Realize that this means that MacNaghten did not know what he was talking about when he wrote his memorandum
                    Not a shred of evidence for this of course but were used to that.
                    also
                    Understand that the only reason why Druitt is ever really considered a suspect is because he was named in MacNaghtens memorandum
                    A ludicrous point and I’ve never understood why it’s made. It’s utterly irrelevant.
                    therefore
                    Determine that Druitt must not have been the Ripper
                    only if you are hopelessly biased
                    The strange lengths that you will go to to try a dismiss Druitt as a suspect. Name a better suspect. Second thoughts, don’t bother because there isn’t one.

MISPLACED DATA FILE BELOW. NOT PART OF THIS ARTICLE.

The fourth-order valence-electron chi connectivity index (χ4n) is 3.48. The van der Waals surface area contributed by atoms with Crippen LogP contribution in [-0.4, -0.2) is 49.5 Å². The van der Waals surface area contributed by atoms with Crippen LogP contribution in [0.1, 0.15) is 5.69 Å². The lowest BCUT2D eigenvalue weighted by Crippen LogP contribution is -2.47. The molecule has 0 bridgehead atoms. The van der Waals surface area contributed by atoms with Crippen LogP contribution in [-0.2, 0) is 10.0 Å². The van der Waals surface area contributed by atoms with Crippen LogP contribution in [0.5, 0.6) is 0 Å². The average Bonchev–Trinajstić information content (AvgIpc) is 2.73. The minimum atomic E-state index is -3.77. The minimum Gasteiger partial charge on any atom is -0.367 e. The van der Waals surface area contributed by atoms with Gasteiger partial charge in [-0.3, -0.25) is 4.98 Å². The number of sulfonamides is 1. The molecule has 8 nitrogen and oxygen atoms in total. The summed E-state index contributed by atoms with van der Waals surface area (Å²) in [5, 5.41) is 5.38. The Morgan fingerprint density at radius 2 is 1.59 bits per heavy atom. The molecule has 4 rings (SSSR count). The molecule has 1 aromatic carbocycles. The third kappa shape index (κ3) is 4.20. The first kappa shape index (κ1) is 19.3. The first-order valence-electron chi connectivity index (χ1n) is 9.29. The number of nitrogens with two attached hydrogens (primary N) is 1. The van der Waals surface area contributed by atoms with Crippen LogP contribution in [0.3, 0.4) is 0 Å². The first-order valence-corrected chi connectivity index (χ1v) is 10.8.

Regards

                    Herlock






                    "Crime is common. Logic is rare. Therefore it is upon the logic rather than upon the crime that you should dwell.”

                    Comment


                    • Originally posted by Stacker View Post
                      Honestly, I could have been convinced to see credibility within the speculation of MacNaghten had the police been able to solve the murders of Alice McKenzie and Francis Coles, while proving that there was no link in either of those cases to the ripper killings.